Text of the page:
Sass is a powerful addition to CSS and, like markdown, has widespread adoption and support. What drew me to it initially, many years ago, was its ability to create variables within your CSS that can be referenced more easily than HEX or RGB color notation. For example, say you are working with a particular branded shade of blue for a client. You can enter the color notation once and label it “ClientBlue” within your Sass. Anytime you need to drop in that color for an element — a font, a border, a background, whatevs, you can confidently call “ClientBlue” and know that you are using the proper shade. Plus, the technical color notation is stored in one place, rather than sprinkled throughout your Sass file. Should that shade of blue change later, you can update the color notation for ClientBlue once and it will cascade to every use of that variable throughout the website.

Bulma basically met every need I had with this particular client project. These rapid HTML prototypes fulfilled all the functions of wireframes and grew seamlessly into full-blown mock-ups. They were used to spark ideas among my build team, to get sign-off from stakeholders, and for evaluation by interested third parties.

But the best part of this approach is that — once a design has been chosen — it already exists in HTML/CSS. My dev team was able to lift whole chunks of my markup to use in their working builds. I want to stress this point, because I was especially sensitive to this and sought out confirmation from the developers as we went along. I didn’t want my own bias to color what was ultimately right for the project team. I was reassured each time that I was saving the devs time and effort by having these responsive building blocks ready to be cut-and-pasted into their code. And the deliverables to the client were honest-to-goodness web pages that they could call up on their own computers, phones, and tablets. No special software or technical knowledge needed, just their preferred web browser.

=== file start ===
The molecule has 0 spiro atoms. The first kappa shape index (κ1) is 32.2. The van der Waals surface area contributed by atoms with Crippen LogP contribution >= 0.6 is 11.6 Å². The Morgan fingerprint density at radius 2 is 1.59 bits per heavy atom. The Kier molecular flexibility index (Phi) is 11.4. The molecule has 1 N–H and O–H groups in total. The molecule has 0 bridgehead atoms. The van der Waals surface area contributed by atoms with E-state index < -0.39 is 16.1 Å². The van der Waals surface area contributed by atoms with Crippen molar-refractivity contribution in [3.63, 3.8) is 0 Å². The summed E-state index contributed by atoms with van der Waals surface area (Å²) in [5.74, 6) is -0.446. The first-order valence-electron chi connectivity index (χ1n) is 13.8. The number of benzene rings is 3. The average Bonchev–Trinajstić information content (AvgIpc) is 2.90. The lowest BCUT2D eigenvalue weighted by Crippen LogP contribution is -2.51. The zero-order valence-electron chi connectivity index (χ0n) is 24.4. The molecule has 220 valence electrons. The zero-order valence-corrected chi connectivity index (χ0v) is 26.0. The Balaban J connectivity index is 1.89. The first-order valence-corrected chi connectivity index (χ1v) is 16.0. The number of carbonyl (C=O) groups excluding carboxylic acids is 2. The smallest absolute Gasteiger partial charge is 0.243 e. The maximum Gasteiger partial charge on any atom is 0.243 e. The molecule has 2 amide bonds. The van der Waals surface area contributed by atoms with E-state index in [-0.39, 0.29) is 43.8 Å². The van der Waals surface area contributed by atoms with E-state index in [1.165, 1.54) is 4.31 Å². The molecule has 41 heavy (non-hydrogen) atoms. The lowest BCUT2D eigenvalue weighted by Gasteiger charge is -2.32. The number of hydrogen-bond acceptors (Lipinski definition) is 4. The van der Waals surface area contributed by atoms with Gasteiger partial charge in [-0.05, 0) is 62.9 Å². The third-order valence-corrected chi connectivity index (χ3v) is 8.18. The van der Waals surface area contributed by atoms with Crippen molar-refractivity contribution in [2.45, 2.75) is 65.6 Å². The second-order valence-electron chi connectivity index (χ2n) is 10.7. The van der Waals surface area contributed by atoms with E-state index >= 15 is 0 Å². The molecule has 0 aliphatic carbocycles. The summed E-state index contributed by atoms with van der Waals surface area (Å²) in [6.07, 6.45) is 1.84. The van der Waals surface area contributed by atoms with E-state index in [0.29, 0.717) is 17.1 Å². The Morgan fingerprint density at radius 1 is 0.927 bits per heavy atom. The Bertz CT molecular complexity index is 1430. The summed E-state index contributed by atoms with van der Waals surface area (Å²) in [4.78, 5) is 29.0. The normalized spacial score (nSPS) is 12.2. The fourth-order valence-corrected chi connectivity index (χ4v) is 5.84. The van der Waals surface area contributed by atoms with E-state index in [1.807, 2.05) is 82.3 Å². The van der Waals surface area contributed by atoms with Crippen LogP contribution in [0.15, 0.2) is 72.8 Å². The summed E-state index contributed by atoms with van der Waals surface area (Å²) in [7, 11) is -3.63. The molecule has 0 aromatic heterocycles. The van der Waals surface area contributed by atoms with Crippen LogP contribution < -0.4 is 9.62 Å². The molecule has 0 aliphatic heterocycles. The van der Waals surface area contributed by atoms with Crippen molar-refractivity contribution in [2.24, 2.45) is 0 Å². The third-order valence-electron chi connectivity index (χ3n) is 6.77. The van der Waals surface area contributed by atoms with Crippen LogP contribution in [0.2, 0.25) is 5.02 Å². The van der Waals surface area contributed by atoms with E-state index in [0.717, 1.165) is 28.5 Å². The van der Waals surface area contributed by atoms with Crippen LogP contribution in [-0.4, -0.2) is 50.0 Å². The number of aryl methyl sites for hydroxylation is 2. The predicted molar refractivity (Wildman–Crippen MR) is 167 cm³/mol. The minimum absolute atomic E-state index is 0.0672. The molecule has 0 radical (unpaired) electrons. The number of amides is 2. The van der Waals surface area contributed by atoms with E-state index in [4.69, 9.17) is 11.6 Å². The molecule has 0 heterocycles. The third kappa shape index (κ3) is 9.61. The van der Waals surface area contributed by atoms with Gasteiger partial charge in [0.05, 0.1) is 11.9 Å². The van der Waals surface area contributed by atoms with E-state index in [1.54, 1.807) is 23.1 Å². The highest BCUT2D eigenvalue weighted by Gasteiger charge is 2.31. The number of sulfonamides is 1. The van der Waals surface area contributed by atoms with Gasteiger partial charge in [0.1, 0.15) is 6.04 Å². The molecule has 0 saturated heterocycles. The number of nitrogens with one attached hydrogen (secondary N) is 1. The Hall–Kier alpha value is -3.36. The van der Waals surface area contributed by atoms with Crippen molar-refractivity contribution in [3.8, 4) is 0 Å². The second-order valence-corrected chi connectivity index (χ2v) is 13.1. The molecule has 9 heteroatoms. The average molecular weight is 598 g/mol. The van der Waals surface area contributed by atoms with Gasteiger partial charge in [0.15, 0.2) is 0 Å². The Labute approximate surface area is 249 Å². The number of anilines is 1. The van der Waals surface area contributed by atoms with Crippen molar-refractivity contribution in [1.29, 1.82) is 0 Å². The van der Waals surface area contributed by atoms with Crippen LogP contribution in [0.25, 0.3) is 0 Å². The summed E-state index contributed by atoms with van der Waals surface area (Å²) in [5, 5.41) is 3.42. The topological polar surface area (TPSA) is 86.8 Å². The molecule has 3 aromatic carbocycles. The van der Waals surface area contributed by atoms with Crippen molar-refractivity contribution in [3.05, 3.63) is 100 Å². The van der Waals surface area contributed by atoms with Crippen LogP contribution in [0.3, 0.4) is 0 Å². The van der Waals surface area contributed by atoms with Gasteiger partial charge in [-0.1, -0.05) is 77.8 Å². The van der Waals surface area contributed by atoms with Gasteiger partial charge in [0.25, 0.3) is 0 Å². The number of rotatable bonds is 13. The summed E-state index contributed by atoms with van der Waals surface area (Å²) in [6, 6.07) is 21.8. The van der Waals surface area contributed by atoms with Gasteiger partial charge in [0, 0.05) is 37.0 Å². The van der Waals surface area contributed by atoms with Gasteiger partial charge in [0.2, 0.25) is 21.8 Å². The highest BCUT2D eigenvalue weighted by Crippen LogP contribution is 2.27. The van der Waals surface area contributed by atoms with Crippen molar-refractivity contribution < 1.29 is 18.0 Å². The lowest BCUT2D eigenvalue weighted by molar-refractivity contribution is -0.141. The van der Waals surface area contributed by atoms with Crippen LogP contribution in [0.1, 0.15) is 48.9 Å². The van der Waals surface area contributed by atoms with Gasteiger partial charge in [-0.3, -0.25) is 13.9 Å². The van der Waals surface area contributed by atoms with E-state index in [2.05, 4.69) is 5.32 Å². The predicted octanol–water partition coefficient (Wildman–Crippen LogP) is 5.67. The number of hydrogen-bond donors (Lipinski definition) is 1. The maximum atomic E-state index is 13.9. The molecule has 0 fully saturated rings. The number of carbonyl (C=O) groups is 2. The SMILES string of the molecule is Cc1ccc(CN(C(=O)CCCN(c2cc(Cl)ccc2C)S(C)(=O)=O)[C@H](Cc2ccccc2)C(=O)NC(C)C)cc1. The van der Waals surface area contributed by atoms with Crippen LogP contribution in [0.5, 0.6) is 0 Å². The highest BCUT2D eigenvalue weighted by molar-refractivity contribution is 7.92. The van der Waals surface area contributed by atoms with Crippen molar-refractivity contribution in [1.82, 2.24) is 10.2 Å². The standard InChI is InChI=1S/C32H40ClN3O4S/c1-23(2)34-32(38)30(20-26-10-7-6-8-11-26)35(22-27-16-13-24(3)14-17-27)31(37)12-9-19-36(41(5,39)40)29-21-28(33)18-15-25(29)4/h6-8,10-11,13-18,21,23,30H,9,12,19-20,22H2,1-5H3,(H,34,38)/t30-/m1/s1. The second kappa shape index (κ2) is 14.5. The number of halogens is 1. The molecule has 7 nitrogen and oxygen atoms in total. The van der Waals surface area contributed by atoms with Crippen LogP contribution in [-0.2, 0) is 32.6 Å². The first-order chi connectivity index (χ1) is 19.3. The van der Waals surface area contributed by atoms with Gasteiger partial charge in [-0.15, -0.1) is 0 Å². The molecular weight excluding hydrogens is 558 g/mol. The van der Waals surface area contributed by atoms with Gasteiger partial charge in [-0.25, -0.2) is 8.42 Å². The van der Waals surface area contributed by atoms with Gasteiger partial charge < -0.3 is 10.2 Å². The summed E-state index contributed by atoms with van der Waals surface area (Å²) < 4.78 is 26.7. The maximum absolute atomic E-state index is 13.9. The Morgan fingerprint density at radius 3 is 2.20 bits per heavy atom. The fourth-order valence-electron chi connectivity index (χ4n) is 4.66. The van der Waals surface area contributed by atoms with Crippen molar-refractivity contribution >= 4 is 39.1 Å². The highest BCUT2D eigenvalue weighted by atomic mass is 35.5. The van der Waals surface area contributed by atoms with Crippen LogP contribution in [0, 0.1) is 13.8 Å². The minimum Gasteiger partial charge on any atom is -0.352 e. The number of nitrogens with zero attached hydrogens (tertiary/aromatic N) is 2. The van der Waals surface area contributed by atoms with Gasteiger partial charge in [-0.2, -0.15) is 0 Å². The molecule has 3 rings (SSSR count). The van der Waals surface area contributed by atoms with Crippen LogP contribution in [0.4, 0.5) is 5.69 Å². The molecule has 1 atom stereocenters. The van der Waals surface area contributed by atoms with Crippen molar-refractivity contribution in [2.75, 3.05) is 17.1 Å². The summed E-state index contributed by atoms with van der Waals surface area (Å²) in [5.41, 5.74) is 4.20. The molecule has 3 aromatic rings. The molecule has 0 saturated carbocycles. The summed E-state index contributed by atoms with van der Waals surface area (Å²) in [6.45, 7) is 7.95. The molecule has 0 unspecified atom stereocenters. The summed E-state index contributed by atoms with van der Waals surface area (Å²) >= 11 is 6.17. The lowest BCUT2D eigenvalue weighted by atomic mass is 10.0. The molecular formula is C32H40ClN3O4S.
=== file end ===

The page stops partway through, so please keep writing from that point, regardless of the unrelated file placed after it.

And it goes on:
I like using HTML and CSS to build iterations of web elements, that is probably clear by now. I like seeing the thing I’m creating in the actual context it will live in. It eases worries about lots of things for me: responsiveness, color translation, page structure, etc. And, as I have said before, HTML is easy to work with. It’s not coding, it’s markup.

And my encouragement to learn these tools and use them for your own web projects remains unwavering. To my mind, there will always be two kinds of folks: those who prefer highly customized, artfully created pieces of furniture, and those who are happy with IKEA. There is a subtle, but important, difference in the way one learns about frontend web design and development when one builds it from scratch. While time savings can be seductive in the short term, I believe there are long term costs whose value is often overlooked.

But I recognize that the push towards automation of web development is fully underway. AI and LLMs are rapidly getting to the point where they can spit out these elements as fast, if not faster, than I can. And while I’m no Luddite, I do still see the value of a human aesthetic when making some of these decisions. Not every web element on a given page needs “hand crafting”...but the larger, more complex those assemblages become, the more they need empathetic, human oversight.

Because “time = money” is a foundational tenet for most business people, and bottomline considerations rule the day when business decisions are made, I worry that the pressure to use these automated tools will be too great to resist, and that the rush toward smaller costs and greater profits will settle the issue before voices like mine can be heard or considered. I’m not saying that a humanist perspective will always win out, just that it should continue to be a part of our deliberations, lest it become eliminated altogether by super speedy algorithms.

Until I come across a tool that can do it faster and better (and which meets my personal standard for aesthetic sensitivity), I will continue to use HTML and CSS to quickly iterate through ideas for web-based projects — and have lots of fun doing it!